Meeting Rajinikanth: Penguin had commissioned me to write the superstar’s biography and I had met everyone associated with him, but had met the man only once as he was in quarantine after illness. After the book released, he read it, called me up and asked me to come to Chennai where he enveloped me in a bear hug and marvelled at the breadth and depth of research in the book. His words: “What a book you have written,” are still ringing in my ears.
Brahman Naman World Premiere at Sundance: Eight years of hard work culminated on this magical night, with the Netflix deal the next day validating our efforts.
Meeting Werner Herzog at Sun- dance: The morning of the Brahman Naman World Premiere at Sundance, the team was at the LA Times photo shoot when our cinematic icon popped his head in!
The Lights, Camera, Masala: Making Movies in Mumbai book release: I had interviewed most of the movers and shakers of Bollywood for my first book and knew that it would be released at the IIFAs in Dubai. But when I got there, I was flabbergasted to know that two of my childhood idols – Ramesh Sippy and Amitabh Bachchan – would be there releas- ing the book.
Distant Thunder: In Kerala in the 70s, getting access to any Bengali films, let alone ones by Satyajit Ray, was well nigh impossible. So when Ray’s Ashani Sanket (Distant Thunder) released in a cinema that normally specialised in semi-porn in Alleppey, my mother dragged me along as her guard against the lumpenproletariat. Ray’s magic washed over me and I was hooked for life.
Meeting Steve Barron: I met the legendary director of Billie Jean, Take On Me, Money For Nothing, Teenage Mutant Ninja Turtles etc in Mumbai to assist him on another project. He ended up being the lead producer on Brahman Naman.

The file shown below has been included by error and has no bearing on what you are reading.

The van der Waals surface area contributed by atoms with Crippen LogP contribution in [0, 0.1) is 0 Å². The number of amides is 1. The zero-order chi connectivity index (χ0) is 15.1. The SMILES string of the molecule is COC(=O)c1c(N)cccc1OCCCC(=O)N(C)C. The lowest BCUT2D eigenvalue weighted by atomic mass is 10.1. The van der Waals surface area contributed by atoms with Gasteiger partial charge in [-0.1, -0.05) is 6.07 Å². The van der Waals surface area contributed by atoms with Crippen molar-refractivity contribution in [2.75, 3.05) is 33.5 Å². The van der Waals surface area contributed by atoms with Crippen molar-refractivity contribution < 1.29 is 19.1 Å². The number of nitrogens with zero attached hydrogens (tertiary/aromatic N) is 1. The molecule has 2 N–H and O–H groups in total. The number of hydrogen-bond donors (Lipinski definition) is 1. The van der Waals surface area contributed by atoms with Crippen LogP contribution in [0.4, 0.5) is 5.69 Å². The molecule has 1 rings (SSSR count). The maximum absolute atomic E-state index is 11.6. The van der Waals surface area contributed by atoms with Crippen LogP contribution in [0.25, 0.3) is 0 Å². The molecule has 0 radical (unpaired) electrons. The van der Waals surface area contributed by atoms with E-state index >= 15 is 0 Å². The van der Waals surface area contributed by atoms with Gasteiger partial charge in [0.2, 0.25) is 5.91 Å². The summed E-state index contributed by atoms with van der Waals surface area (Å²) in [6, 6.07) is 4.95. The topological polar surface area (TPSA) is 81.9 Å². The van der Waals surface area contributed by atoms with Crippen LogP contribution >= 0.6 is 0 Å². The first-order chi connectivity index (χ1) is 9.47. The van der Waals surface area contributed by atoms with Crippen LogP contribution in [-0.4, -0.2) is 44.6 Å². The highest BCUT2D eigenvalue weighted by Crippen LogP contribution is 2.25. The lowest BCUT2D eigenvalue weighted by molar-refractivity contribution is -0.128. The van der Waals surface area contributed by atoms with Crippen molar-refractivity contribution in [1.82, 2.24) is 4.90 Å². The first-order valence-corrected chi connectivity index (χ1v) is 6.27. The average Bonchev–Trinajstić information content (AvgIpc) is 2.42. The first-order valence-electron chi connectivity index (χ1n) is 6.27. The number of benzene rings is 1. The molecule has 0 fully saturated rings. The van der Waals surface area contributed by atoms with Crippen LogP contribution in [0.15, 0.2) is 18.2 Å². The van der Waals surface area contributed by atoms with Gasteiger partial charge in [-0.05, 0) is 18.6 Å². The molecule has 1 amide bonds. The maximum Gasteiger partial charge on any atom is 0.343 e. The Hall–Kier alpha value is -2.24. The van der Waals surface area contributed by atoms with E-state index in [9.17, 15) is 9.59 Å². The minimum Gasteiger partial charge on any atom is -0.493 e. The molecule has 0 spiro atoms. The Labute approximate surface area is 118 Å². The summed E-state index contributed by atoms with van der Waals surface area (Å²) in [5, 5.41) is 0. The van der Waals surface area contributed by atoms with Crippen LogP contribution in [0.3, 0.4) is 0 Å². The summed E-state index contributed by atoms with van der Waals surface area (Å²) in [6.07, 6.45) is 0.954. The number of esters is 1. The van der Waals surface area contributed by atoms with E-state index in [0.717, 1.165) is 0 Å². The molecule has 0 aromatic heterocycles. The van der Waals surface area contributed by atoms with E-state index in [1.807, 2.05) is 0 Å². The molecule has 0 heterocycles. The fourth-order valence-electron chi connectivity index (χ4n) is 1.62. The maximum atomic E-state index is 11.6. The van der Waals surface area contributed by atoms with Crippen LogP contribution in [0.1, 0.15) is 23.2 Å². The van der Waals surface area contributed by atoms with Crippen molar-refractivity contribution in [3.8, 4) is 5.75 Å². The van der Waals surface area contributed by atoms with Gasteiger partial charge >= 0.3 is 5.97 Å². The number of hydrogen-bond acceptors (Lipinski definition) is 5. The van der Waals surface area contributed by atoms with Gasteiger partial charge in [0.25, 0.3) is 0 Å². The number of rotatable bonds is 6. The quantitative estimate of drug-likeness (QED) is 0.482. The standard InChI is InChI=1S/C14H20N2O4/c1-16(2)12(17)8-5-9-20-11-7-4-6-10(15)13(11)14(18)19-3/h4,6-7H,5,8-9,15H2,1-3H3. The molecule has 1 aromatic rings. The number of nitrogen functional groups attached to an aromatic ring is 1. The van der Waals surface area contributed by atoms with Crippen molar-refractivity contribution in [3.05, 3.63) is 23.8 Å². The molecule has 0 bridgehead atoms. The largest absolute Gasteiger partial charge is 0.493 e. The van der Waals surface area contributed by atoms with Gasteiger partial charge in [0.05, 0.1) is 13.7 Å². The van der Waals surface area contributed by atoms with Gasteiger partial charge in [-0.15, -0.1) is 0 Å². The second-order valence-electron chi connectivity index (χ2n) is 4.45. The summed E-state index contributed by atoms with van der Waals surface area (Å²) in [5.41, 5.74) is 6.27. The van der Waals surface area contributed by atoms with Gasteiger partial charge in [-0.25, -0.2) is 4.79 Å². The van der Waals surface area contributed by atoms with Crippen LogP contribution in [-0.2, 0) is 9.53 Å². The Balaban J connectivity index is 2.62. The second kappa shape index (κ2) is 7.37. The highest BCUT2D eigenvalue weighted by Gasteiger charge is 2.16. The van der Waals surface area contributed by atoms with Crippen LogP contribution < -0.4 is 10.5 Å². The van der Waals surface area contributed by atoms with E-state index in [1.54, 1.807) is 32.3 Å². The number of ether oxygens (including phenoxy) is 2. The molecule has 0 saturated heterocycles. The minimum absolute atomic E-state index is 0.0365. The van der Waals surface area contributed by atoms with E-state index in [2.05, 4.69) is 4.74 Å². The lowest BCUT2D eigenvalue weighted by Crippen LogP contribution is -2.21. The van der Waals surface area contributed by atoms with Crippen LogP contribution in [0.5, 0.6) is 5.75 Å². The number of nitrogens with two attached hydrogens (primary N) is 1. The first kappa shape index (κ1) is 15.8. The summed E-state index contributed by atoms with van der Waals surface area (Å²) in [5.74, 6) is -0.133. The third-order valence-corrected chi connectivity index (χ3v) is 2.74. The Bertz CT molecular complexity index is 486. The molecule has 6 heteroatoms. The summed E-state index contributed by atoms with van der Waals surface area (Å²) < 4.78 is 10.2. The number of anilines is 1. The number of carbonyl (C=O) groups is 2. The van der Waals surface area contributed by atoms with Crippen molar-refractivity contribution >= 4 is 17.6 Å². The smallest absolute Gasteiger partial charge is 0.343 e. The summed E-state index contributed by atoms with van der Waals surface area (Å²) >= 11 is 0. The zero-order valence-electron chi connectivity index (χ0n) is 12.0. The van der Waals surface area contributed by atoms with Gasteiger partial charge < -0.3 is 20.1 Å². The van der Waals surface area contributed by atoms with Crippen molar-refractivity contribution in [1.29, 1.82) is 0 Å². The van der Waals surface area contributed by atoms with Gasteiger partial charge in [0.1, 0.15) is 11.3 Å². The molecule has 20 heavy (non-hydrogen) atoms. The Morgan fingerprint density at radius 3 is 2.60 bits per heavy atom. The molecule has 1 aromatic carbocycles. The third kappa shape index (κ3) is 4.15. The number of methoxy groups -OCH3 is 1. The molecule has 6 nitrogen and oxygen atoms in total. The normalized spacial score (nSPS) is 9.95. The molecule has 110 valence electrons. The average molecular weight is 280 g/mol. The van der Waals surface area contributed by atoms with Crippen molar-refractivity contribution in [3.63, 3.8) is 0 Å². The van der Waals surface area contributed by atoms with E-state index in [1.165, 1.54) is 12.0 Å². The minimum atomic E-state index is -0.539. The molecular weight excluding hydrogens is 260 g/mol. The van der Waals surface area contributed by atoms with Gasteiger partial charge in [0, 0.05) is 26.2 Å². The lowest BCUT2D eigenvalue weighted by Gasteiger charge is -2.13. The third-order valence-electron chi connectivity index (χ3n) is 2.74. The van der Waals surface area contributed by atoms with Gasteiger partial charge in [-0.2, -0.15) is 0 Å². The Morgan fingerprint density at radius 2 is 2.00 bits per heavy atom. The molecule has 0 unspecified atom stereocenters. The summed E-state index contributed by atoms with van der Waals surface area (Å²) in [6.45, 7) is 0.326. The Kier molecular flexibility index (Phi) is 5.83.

Aadhya Paadam: This Kamal Haasan starrer is the first film that I have any clear memories of watching, so will always be special.
Discovering Sholay: The Sholay phenomenon had largely bypassed the sleepy town I grew up in. I saw it for the first time at a tent cinema in Calcutta where the 70mm projection spilled over onto the tent walls. I have since watched it many times and stopped counting after the 200th viewing.
Satyajit Ray: The Inner Eye: Andrew Robinson’s seminal analysis of Ray’s life and cinema changed the way I looked at his films, in particular, and cinema in general, and was the first step in my wanting to write about cinema, which in turn led to writing cinema.
Sight & Sound: I had spent much of my adolescence at the British Council Library in Bangalore poring over back issues of the world’s greatest film magazine and anxiously waiting for the next issue. Therefore, in 2001, in London, it was a dream come true when I got the opportunity to become a critic with them, and 15 years down the line, I’m still at it, not fully comprehending my fortune.
Naman Ramachandran is an au- thor and journalist who wrote the screenplay for comedy Brahman Na- man that premieres worldwide ex- clusively on Netflix on July 7. Find it at www. netflix.com